In Turkey, the Clash of Civilizations Continues

In academic and policymaking circles in the West, one hears a great deal about universal human rights. These rights, it is said, apply to everyone, everywhere; they are inherent in human nature. It’s an interesting idea. The problem is, not everyone agrees. That’s putting it mildly. Whole civilizations reject the Western conception of universal human rights, including, principally, freedom of expression and freedom of religion. We can tell ourselves that the conflict is temporary and superficial, that other civilizations are moving inexorably toward our understanding. We have international agreements! But much suggests the clash is profound and perduring.

Events in Turkey over the past weekend provide more evidence. On Saturday, 100,000 people gathered in the city of Diyarbakir to protest the publication of cartoons of the Prophet Muhammad in the French journal, Charlie Hebdo. One hundred thousand people – that’s hardly a fringe phenomenon. According to an account in a Turkish newspaper, speakers condemned the notion that freedom of expression extended to insults against the Prophet. Protesters held up placards with phrases such as “‘Damn those saying “I am Charlie,” and ‘May Charlie’s Devils not defame the Prophet.’”

These sentiments are not limited to the reaches of Anatolia. Prime Minister Ahmet Davutoğlu personally expressed his support for the protesters. At a meeting of the ruling AKP party in Diyarbakir, he sent greetings to the protesters, to “each and every brother who defends the Prophet Muhammad here.” (Ironically, Davutoğlu represented Turkey at the solidarity rally in Paris the weekend after the Charlie Hebdo attacks).  And, on Sunday, a court in Ankara ordered Facebook to block users’ access to pages containing content deemed insulting to the Prophet. According to the New York Times, Facebook immediately complied.

Of course, not everyone in Turkey endorses these actions, but that’s not the point. Throughout the country, and in many other places across the globe, millions disagree, profoundly, with how the West understands things. They are not about to change their minds. We need to pay attention. The clash of civilizations continues.

Gorbachev & Ikeda, “Moral Lessons of the Twentieth Century: Gorbachev and Ikeda on Buddhism and Communism”

In March, I.B.Tauris will release “Moral Lessons of the Twentieth Century: Gorbachev and Ikeda on Buddhism and Communism” by Mikhail S. Gorbachev and Daisaku Ikeda (Soka Gakkai International). The publisher’s description follows:

Mikhail Gorbachev and Daisaku Ikeda are contemporaries raised in Unknowndifferent cultures: Gorbachev is a statesman whose origins are the Marx-inspired world of Communism while Ikeda is Buddhist inspired by the thirteenth-century Japanese sage, Nichiren. “Moral Lessons of the Twentieth Century” emerges from a series of conversations between these two men. Together they explore their experiences of life amidst the turmoil of the twentieth century and together they search for a common ethical basis for future development. Their wide-rangeing and often inspiring discussions take place in politics, economics, history, religion and spirituality, and epitomise the value of informed intercultural dialogue and reflection. They conclude that peace, progress and social justice can only be achieved through honest communication and cultural exchange. As the new century begins, they have sought to turn the spotlight on the challenges which face humanity.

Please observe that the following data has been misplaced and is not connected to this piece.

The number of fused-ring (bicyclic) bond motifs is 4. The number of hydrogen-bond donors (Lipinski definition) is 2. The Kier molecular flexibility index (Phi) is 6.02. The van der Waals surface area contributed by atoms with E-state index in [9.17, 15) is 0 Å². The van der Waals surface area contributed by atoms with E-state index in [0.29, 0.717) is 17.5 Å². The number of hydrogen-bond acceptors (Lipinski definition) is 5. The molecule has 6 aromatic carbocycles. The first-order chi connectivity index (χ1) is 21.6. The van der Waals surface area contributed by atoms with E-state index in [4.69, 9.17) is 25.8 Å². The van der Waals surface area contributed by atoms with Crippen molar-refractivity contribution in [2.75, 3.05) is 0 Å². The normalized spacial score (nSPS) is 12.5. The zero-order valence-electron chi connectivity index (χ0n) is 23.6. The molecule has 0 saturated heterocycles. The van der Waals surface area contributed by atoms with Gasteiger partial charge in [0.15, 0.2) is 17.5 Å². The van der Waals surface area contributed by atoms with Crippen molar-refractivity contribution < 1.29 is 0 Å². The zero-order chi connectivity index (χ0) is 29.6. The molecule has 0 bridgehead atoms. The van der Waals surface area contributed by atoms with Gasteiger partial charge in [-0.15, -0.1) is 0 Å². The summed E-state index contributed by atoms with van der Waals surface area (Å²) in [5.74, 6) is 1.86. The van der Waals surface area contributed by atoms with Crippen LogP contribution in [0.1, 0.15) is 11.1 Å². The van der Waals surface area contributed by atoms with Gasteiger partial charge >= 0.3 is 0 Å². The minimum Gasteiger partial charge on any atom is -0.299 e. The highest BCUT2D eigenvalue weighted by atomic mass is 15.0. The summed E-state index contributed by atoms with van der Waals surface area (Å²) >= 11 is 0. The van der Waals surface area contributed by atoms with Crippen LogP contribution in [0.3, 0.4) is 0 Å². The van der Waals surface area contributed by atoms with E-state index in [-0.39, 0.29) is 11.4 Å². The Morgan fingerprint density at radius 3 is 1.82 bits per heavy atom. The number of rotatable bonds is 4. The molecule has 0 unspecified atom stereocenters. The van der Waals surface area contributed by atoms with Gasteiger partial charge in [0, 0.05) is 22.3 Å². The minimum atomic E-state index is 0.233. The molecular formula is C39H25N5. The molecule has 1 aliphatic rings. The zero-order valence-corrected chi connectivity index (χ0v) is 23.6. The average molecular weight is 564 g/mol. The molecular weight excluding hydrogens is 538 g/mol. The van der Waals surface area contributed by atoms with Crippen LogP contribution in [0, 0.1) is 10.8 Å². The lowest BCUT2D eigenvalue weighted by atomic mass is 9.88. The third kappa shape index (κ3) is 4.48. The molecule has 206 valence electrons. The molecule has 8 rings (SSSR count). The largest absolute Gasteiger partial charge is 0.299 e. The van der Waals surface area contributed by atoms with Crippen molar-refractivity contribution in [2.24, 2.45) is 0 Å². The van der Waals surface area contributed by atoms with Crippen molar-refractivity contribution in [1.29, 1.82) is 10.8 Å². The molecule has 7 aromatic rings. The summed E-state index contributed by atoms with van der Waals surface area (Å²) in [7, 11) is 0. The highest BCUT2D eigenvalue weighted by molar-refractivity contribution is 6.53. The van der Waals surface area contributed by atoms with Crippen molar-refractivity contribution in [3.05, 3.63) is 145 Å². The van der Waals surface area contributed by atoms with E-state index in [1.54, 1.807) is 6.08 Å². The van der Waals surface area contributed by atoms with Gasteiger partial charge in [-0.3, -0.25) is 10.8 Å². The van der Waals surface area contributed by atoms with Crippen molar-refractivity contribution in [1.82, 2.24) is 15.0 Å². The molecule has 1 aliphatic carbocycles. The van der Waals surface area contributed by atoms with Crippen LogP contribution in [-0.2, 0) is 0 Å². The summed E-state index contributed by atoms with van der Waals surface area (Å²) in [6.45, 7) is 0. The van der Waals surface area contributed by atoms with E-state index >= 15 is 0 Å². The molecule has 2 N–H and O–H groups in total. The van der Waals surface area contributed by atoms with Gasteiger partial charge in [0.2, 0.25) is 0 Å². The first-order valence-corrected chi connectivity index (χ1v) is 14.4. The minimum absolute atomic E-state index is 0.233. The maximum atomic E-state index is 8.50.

“Religion and Human Rights: Global Challenges from Intercultural Perspectives” (Gräb & Wilhelm eds.)

In March, Walter De Gruyter Inc. will release “Religion and Human Rights: Global Challenges from Intercultural Perspectives” edited by Wilhelm Gräb (Humboldt University) and Lars  Charbonnier (Führungsakademie für Kirche und Diakonie gAG “Leadership Academy for Church and Diakonia”). The publisher’s description follows:

Current processes of globalization are challenging Human Rights and the attempts to institutionalize them in many ways. The question of the connection between religion and human rights is a crucial point here. The genealogy of the Human Rights is still a point of controversies in the academic discussion. Nevertheless, there is consensus that the Christian tradition – especially the doctrine that each human being is an image of God – played an important role within the emergence of the codification of the Human Rights in the period of enlightenment. It is also obvious that the struggle against the politics of apartheid in South Africa was strongly supported by initiatives of churchy and other religious groups referring to the Human Rights. Christian churches and other religious groups do still play an important role in the post-apartheid South Africa. They have a public voice concerning all the challenges with which the multiethnic and economically still deeply divided South African society is faced with. The reflections on these questions in the collected lectures and essays of this volume derive from an academic discourse between German and South African scholars that took place within the German-South African Year of Science 2012/13.